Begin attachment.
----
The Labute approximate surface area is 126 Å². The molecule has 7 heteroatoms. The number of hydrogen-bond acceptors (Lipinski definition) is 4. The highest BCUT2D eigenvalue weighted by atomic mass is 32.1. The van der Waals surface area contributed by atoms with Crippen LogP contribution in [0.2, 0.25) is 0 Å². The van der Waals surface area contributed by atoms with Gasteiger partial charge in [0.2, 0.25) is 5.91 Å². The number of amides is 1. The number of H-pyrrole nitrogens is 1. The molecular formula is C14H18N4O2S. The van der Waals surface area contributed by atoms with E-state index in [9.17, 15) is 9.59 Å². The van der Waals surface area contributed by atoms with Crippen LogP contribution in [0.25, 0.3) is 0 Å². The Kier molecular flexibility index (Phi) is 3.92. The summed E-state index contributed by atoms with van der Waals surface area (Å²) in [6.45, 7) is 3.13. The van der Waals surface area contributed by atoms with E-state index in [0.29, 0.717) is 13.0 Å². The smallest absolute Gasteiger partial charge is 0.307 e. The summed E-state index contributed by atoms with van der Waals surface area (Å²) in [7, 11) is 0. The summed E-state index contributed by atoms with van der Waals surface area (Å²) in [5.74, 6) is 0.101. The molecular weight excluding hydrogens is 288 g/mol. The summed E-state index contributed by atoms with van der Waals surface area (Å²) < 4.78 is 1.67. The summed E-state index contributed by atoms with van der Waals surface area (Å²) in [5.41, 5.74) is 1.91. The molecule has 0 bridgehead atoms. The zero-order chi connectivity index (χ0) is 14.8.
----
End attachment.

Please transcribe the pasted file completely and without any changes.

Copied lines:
The Labute approximate surface area is 126 Å². The molecule has 7 heteroatoms. The number of hydrogen-bond acceptors (Lipinski definition) is 4. The highest BCUT2D eigenvalue weighted by atomic mass is 32.1. The van der Waals surface area contributed by atoms with Crippen LogP contribution in [0.2, 0.25) is 0 Å². The van der Waals surface area contributed by atoms with Gasteiger partial charge in [0.2, 0.25) is 5.91 Å². The number of amides is 1. The number of H-pyrrole nitrogens is 1. The molecular formula is C14H18N4O2S. The van der Waals surface area contributed by atoms with E-state index in [9.17, 15) is 9.59 Å². The van der Waals surface area contributed by atoms with Crippen LogP contribution in [0.25, 0.3) is 0 Å². The Kier molecular flexibility index (Phi) is 3.92. The summed E-state index contributed by atoms with van der Waals surface area (Å²) in [6.45, 7) is 3.13. The van der Waals surface area contributed by atoms with E-state index in [0.29, 0.717) is 13.0 Å². The smallest absolute Gasteiger partial charge is 0.307 e. The summed E-state index contributed by atoms with van der Waals surface area (Å²) in [7, 11) is 0. The summed E-state index contributed by atoms with van der Waals surface area (Å²) in [5.74, 6) is 0.101. The molecular weight excluding hydrogens is 288 g/mol. The summed E-state index contributed by atoms with van der Waals surface area (Å²) < 4.78 is 1.67. The summed E-state index contributed by atoms with van der Waals surface area (Å²) in [5.41, 5.74) is 1.91. The molecule has 0 bridgehead atoms. The zero-order chi connectivity index (χ0) is 14.8.